Archive for the ‘Wyton’ Category

David Richard Todd in Memoriam

David with Jarvis the Cocker Spaniel

Last Monday the 19th of October a great many of the occupants of Wyton village in Cambridgeshire lined the streets to say goodbye to a truly remarkable man. The workforce of the company where he had worked since leaving school, stood at the roadside and clapped as the hearse passed by, carrying David Richard Todd on  his final journey.

David  was a loving husband, a wonderful dad, a caring son, brother, brother in law uncle and friend. He was also an international athlete, Beaver pack leader and thoroughly decent human being.

David was born in 1961 grew up in Woodhurst was educated locally and started work aged sixteen as an apprentice at the Beamglow Company in St Ives. Eventually he was to become the company’s Technical Manager.

When he was seventeen he suffered life changing injuries when his motorcycle was in collision with a double decker bus. For a few weeks he clung to life. As he was overcoming this battle the realisation that his spine was so badly damaged that he would no longer walk again dawned.

He was moved from  Addenbrooke’s  to Stoke Mandeville Hospital, the wards at that time were the wooden huts that remained after the second world war.  The conditions were cramped, there was barely space between the beds for even a chair. It was while he was there that the amazing character of the man shone through. He would say how lucky he was, mentioning fellow patients that had suffered even more horrific injuries than his own and his concern for their well being.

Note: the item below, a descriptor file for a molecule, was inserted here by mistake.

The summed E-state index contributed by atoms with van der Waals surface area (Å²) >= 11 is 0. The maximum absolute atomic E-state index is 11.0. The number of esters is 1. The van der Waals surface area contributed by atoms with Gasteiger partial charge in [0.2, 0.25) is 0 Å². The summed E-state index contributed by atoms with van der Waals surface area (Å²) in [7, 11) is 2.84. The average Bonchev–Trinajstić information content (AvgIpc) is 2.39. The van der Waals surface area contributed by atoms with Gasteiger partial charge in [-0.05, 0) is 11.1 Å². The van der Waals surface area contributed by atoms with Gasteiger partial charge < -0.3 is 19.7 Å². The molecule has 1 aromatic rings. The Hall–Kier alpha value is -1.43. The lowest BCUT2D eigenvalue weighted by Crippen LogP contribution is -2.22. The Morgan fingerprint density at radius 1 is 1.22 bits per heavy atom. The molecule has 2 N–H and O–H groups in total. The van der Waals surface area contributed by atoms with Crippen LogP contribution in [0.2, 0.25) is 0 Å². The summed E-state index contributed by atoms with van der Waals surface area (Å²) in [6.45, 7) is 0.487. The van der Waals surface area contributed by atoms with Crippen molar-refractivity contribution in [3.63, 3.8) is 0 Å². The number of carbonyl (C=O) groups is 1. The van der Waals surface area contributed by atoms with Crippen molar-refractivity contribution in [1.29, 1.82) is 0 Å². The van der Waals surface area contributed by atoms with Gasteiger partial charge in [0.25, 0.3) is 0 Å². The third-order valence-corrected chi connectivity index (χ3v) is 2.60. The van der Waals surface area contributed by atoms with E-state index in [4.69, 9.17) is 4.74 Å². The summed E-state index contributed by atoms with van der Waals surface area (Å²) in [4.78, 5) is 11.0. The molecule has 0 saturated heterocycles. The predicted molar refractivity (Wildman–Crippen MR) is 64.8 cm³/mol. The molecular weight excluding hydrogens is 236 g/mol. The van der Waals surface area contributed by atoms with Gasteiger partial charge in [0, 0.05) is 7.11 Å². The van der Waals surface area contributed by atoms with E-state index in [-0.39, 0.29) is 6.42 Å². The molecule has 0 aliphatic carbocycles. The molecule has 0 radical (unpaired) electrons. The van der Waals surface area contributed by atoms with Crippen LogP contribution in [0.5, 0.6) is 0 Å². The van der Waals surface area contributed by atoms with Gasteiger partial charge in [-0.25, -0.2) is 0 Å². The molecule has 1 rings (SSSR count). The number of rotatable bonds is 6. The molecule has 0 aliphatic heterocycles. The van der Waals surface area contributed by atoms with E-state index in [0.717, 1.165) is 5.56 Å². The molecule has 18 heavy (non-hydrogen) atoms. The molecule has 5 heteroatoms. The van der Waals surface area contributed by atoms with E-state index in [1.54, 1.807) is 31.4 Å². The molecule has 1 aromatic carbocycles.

After many months he left Stoke Mandeville returning home to live with his parents and back to work at Beamglow. He learned to drive a car and was soon back on the road, the song by Manfred Mann’s Earth band, Davy’s  On The Road Again seemed to be his theme song.

He married Angela in 1983. they stayed together until David’s death and were a devoted couple. Their marriage was a true partnership.

Encouraged by his time in Stoke Mandeville David became a proficient sportsman, playing basketball before turning his talents to wheelchair racing. He became successful at this, not only racing in Great Britain but also representing his country internationally, in the process travelling widely throughout the world.

When interviewed for his first management position, David was asked how he could manage people from a wheelchair? His reply if he couldn’t manage people it wouldn’t be possible to get on and off planes in foreign countries, ensured the job was his.

His son Stephen was in the local Beaver group, when it seemed likely to close because the leader was stepping down David stepped forward and took on the role. He continued for fifteen years, the children loved him and it gave them a practical demonstration on how to overcome disability.

David travelled widely his last major holiday was a road trip in the USA with his son Stephen. Driving along Route 66.

Three years ago David was diagnosed with cancer, after surgery things seemed to be improving unfortunately the cancer returned, spread and became terminal. He wanted to die at home, Angela insisted she be allowed to care for him in the closing days of his life, she told the doctors, for her caring for him in sickness and in health meant exactly that.

In the early hours of the first of October David lost his last battle to an infection he no longer had the strength to fight. He died at home.

I have lost a real hero, those that knew David were inspired by him, learned from him and gained immeasurably from contact with him.

David during his wheel chair racing career

The world is a poorer, emptier place without him.

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